Power connectivity in the Greater Mekong subregion
The need for a wider discourse
From mid-2021 to early-2022, the Center for Social Development Studies (CSDS), Faculty of Political Science, Chulalongkorn University and the Australia – Mekong Partnership for Environmental Resources and Energy Systems (AMPERES) collaborated with 24 researchers from academic institutions, think tanks and civil society organizations to prepare thirteen ‘think-pieces’ that explore the opportunities and challenges to sustainable and just electricity transformation in the Mekong Region.
Each think-piece contributes a layer of evidence and insight to understanding the dynamics of electricity in practice in the Mekong Region, ranging from analysis on the regional scaled plans for electricity trade, to examination of the national level processes on power development planning and its outcomes, to local level opportunities and challenges for decentralized off-grid electricity solutions. The aspiration of this collaborative initiative was not to assemble a consensus report, but rather to gather diverse viewpoints on the opportunities and challenges in attaining ‘sustainable and just electricity transformation’ in the Mekong Region. To this end, the report aims to set out some new terrains for the electricity debate at scales that range from the local to the regional, and is intended to stimulate public debate on the wide-ranging social, ecological and economic implications of electricity planning.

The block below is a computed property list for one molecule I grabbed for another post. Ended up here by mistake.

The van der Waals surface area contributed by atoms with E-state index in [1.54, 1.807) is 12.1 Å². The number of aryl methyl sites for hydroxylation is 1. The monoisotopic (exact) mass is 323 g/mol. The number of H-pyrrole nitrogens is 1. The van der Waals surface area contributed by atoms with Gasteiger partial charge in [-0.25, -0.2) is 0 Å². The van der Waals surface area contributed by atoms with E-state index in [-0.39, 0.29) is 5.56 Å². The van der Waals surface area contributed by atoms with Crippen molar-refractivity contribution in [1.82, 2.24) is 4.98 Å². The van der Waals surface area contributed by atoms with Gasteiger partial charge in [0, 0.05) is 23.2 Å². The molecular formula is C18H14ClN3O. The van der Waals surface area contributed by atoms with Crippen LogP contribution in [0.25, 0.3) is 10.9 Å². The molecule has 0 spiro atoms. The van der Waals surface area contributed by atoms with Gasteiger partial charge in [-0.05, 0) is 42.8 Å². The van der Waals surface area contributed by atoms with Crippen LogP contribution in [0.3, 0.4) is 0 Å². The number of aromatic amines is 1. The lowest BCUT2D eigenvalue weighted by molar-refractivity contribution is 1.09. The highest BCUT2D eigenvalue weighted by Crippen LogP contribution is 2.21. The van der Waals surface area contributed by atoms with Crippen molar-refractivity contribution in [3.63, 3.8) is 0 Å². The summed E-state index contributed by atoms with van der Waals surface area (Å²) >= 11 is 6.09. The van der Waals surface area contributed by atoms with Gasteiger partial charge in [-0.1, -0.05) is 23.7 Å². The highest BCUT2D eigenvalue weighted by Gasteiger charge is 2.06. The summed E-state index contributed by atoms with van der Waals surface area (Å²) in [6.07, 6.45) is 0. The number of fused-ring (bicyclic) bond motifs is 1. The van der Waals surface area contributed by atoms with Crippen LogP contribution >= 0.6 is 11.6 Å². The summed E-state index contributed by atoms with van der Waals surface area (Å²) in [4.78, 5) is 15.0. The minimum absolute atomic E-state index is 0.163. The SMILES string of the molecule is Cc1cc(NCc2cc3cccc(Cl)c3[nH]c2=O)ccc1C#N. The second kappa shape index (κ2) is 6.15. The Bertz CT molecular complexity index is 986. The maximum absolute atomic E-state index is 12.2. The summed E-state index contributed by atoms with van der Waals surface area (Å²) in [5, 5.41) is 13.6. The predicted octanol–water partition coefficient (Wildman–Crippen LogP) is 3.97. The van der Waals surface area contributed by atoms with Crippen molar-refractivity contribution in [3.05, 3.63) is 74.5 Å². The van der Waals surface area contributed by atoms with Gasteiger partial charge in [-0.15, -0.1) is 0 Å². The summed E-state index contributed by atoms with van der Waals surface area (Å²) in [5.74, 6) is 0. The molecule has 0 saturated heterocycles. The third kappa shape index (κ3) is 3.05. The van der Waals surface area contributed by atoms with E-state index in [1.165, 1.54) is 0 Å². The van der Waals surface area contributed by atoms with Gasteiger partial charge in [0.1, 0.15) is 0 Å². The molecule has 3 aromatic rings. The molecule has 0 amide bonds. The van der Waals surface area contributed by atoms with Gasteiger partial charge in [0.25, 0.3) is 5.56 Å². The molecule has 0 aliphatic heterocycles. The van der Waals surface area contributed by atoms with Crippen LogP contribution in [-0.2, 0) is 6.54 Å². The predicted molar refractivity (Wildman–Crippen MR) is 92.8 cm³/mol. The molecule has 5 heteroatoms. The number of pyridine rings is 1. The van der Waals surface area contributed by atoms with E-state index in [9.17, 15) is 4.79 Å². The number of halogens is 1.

Ember contributed to this report in a think-piece titled “Power connectivity in the Greater Mekong subregion: The need for a wider discourse”, co-authored by Dr. Muyi Yang at Ember, Prof. Deepak Sharma at Asian Institute of Technology, and Prof. Xunpeng Shi and Dr. Kristy Mamaril at University of Technology Sydney.
Addressing the energy trilemma in the Greater Mekong Subregion
Regional power connectivity – in the context of this think-piece – refers to fully interconnected national electricity systems that enable the trading of electricity across countries (regions), facilitated by harmonised regulatory arrangements that ensure coordination in the operation (for example, generation scheduling and dispatch, and congestion management) and planning (such as long-term supply adequacy) of a regional electricity system.
It is considered as a key option for addressing the energy trilemma between energy decarbonisation, supply security, and affordability.
Through a historical analysis of the evolution of power connectivity in the Greater Mekong Sub-region (GMS), the think piece develops the argument that regional power connectivity is a complex undertaking, shaped by a host of mutually interacting and unpredictably reinforcing influences.
In such settings, a natural strategy for policymakers to promote regional power connectivity is to remain focused on issues that are contained within the immediate confines of the electricity industry, such as insufficient infrastructure, lack of technical competence, and uncoordinated regulation. This is especially true when limited resources and tight deadlines combine to make a broader policy debate impractical.
Though useful, this approach towards regional power connectivity has failed to appreciate the influence of wider geopolitical and socio-economic contexts that have historically provided the impetus for regional power connectivity. It could produce policies that work initially. But these policies usually fail to progress power connectivity to a higher level. All too often such policy failure is attributed to some proximate external events rather than to shortcomings in the policy approach itself.
Therefore, the first essential step to deepening regional power connectivity is to broaden the debate on regional power connectivity to go beyond industry-specific issues to look at the interactions between regional power connectivity and the wider geo-political, socio-economic, and cultural contexts.